The first step that schools must meet is a $32,076 minimum salary for the 2020-21 school year, which all 96 of the suburban school districts exceed. Salaries must be $34,576 for the 2021-22 year and $37,076 for the 2022-23 year.
Before the new law, the minimum wage for teachers had been $10,000, according to the Illinois Education Association, though no school district's starting salary was that low. In fact, many downstate school districts' starting salaries are higher than some suburban counterparts.
"It's important that the focus of this minimum wage law is to attract and retain good teachers for the entire state," said Kathi Griffin, president of the Illinois Education Association. "The intent of the bill was not to pit one part of the state against another part of the state. It's to encourage more people to go into the profession."
Grant Wehrli, a Republican state representative from Naperville who supported the bill, said setting minimum wages for teachers could be a bad precedent resulting in minimum wages for other government jobs.
"That's absolutely something that should be a concern going forward and something I'll be keeping my eye out for," he said, "but this law (for teachers) was something that is going to help in areas of the state that are struggling right now."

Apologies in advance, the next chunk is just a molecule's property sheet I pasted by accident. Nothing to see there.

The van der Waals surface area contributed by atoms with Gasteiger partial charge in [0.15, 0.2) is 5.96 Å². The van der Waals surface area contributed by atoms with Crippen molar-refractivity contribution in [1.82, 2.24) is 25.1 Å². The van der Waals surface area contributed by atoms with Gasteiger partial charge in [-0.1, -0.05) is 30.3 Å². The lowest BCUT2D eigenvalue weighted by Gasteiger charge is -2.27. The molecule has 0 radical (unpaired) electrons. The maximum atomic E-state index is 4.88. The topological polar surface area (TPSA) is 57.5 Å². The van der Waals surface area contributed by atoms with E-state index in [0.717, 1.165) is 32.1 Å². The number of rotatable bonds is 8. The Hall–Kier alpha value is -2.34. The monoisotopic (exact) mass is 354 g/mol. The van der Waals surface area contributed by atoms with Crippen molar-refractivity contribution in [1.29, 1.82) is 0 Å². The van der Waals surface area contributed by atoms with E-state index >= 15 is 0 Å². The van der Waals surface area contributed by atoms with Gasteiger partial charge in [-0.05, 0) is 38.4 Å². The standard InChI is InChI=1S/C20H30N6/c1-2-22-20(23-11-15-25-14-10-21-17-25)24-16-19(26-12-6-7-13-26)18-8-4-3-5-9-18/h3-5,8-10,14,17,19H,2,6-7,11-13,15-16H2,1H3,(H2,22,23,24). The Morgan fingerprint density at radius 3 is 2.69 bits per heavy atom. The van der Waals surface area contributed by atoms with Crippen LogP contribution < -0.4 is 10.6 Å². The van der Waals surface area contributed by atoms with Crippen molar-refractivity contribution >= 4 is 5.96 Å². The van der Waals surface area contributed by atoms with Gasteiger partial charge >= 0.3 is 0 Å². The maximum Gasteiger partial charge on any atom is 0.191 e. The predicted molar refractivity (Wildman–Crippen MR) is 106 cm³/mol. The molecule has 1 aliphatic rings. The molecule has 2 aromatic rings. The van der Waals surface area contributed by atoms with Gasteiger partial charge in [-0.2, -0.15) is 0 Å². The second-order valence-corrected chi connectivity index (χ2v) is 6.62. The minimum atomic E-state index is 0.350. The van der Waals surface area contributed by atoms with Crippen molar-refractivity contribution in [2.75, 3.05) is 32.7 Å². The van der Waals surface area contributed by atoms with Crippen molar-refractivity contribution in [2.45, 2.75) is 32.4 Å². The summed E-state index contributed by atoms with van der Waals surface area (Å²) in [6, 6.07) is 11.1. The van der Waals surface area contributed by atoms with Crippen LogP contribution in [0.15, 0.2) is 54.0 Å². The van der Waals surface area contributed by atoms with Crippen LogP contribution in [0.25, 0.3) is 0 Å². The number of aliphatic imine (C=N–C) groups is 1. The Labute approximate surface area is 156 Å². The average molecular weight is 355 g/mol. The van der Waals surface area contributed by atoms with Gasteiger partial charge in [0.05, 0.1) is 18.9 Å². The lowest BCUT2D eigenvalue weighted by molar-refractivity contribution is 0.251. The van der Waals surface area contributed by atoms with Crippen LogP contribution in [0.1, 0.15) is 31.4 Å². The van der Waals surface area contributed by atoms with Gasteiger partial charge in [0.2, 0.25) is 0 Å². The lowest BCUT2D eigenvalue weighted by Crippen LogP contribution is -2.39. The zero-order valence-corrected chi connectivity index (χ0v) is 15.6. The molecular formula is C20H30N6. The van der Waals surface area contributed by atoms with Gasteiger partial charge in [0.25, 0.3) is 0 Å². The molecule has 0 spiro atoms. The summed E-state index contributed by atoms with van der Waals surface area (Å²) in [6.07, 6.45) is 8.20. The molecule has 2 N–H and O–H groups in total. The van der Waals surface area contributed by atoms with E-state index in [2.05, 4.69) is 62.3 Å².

The schools with starting salaries under $40,000 are:
Cary Elementary District 26, $38,737
Emmons Elementary District 33, $36,720
Fox Lake Elementary District 114, $32,431
Fremont Elementary District 79, $38,344
Gavin Elementary District 37, $35,041
Grass Lake Elementary District 36, $38,617
Grayslake Elementary District 46, $36,690
Lake Villa Elementary District 41, $37,020
Mundelein Elementary District 75, $38,489
Palatine Elementary District 15, $39,902
Wauconda Unit District 118, $39,000
Woodland Elementary District 50, $37,437
Several suburban school districts are going through contract negotiations with the teachers union, leaving officials hesitant to talk about what the new law means for that process. At Woodland Elementary District 50 in Gurnee, the current starting salary is below the $40,000 threshold required in five years, even after pension contributions are factored.
"I can't speak to its impact because we don't want it to have any bearing on our negotiations," said Chris Bobek, District 50's associate superintendent for business services.
Got a tip?
Contact Jake at firstname.lastname@example.org or (847) 427-4602. And go to dailyherald.com/subscribe to access the entire Suburban Tax Watchdog archive.
Starting teacher payHere's a look at the top five and lowest five starting salaries among 96 suburban school districts.Highest starting salaries
1. Maine Township HS Dist. 207: $59,517
2. Northwest HS Dist. 214: $56,903
3. Leyden HS Dist. 212: $56,104
4. Carol Stream Elem. Dist. 93: $55,751
5. Stevenson HS Dist. 125: $55,360
Lowest starting salaries
1. Fox Lake Elem. Dist. 114: $32,431
2. Gavin Elem. Dist. 37: $35,041
3. Grayslake Elem. Dist. 46: $36,690
4. Emmons Elem. Dist. 33: $36,720
5. Lake Villa Elementary District 41: $37,020
Source: School district teacher contracts